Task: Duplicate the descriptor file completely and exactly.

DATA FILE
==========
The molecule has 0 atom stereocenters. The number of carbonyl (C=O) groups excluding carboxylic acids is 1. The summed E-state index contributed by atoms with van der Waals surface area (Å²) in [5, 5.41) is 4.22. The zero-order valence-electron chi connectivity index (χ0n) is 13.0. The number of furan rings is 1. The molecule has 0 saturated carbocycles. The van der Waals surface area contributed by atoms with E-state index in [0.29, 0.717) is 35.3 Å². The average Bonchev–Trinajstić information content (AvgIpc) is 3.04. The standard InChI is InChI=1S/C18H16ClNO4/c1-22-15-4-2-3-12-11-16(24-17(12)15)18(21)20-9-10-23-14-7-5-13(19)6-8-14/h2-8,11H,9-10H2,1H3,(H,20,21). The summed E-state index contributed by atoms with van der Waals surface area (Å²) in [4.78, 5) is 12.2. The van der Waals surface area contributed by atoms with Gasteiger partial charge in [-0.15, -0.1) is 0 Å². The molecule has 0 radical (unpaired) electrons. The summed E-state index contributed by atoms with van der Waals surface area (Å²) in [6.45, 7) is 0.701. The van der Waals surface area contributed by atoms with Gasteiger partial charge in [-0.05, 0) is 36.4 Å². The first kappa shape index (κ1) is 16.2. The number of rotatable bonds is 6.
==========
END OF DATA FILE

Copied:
The molecule has 0 atom stereocenters. The number of carbonyl (C=O) groups excluding carboxylic acids is 1. The summed E-state index contributed by atoms with van der Waals surface area (Å²) in [5, 5.41) is 4.22. The zero-order valence-electron chi connectivity index (χ0n) is 13.0. The number of furan rings is 1. The molecule has 0 saturated carbocycles. The van der Waals surface area contributed by atoms with E-state index in [0.29, 0.717) is 35.3 Å². The average Bonchev–Trinajstić information content (AvgIpc) is 3.04. The standard InChI is InChI=1S/C18H16ClNO4/c1-22-15-4-2-3-12-11-16(24-17(12)15)18(21)20-9-10-23-14-7-5-13(19)6-8-14/h2-8,11H,9-10H2,1H3,(H,20,21). The summed E-state index contributed by atoms with van der Waals surface area (Å²) in [4.78, 5) is 12.2. The van der Waals surface area contributed by atoms with Gasteiger partial charge in [-0.15, -0.1) is 0 Å². The molecule has 0 radical (unpaired) electrons. The summed E-state index contributed by atoms with van der Waals surface area (Å²) in [6.45, 7) is 0.701. The van der Waals surface area contributed by atoms with Gasteiger partial charge in [-0.05, 0) is 36.4 Å². The first kappa shape index (κ1) is 16.2. The number of rotatable bonds is 6.